First photogrammetry attempt

  • My first try with photogrammetry. It is far away from the quality that showed us in his models, but nevertheless, here it is.
    This little chapel was digitized using a combination of ground level and drone pictures (200 pictures - Nikon D3 / 85 pictures - Mavic 2 Pro) and have been merged using RealityCapture.

    I hope to make some (or a lot) more scans in the future and maybe one day, I'll get good at it *cool*

  • Update - I added a button inside the krpano project to show/hide all the cameras. You can now have a look at all the camera positions and pictures inside the project. It's really cool too to try and match the pictures and the final 3D model.

    And can you find me flying my drone? *g*

  • Its a nice Scan, well done!
    how many hours of work are needed to create such a model/texture?
    (after the shooting)

    Thank you for the compliment!

    The processing time will ofc depend on a few factors, mainly the number of images and secondly your computer setup.
    For reference, my PC is Intel i9, 64GB, GTX3080.

    For this model and number of images and on my pc and if you just press the "Create Virtual Reality" button: it takes about 20 minutes for aligning/meshing/texturing in the automated way.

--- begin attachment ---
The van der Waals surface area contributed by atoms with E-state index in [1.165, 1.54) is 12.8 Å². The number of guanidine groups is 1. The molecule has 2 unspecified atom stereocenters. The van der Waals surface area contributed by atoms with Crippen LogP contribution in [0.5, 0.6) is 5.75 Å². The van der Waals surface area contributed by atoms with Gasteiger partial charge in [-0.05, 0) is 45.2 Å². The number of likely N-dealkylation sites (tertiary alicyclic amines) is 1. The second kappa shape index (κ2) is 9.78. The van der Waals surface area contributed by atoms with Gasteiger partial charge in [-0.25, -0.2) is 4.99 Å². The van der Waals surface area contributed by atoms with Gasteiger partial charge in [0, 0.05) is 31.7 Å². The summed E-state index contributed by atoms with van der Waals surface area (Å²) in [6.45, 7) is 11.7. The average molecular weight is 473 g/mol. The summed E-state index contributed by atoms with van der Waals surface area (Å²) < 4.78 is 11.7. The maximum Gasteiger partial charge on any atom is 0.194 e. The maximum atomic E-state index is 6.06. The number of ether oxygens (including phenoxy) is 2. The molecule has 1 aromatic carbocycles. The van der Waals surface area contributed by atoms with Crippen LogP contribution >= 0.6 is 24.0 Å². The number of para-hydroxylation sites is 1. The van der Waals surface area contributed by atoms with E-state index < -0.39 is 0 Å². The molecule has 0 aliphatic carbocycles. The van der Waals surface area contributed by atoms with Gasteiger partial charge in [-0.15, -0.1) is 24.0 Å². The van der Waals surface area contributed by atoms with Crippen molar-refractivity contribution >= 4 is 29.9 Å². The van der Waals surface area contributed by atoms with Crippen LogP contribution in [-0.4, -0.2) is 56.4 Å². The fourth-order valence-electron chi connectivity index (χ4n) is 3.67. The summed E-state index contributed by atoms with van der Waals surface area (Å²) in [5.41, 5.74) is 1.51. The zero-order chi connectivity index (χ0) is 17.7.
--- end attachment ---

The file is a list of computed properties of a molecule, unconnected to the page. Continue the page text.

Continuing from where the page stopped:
More details:
    As it was my first scan and first time with the software (Reality Capture), I took some time to learn the program.

    First, I imported all images as is and started processing. I got a model within the next 20 minutes on "normal" mesh settings. The mesh was around 30milion triangles Total cost for the PPI was $2.53
    The model showed some artifacts though, visible mostly in the roof part so I was not happy with the result at first.

    I then expirmented with different resolution of the images, for example, when scaling images to 50% cost went down to around $0,50 but ended up with less quality of the textures and the artifacts remained. But speed was faster so to get a quick understanding of the results this might be something I do more.

    Next, I started filtering out some images from making the mesh. It seemed that it were mostly the ground vs top/down images that were causing the misalignment, so I left out the top images from creating the mesh and that seemed to resolve the issues.

    As an alternative I also experemineted with setting up control points, manually aligning some images in the area that was having artifacts. That took some time, but results were very satisfying and the process can also be used to merge different sets of images together, so I think that this will be my main process.

    All in all, I think processing a model like this would be less than one hour once you get the hang of it...


  • maybe because the shots were taken with different cameras (?)

    Yes, that was most likely why. But as this will be the case in most scans I will create, I needed a solid way to deal with these images.
    Might have been better to import both sets seperately, but I'll experiment with that later.

    This video shows a bit the same problems, and then goes into details on how to solve it. And they did it the same way so I'm now a bit more confident that "this is the way" *g*

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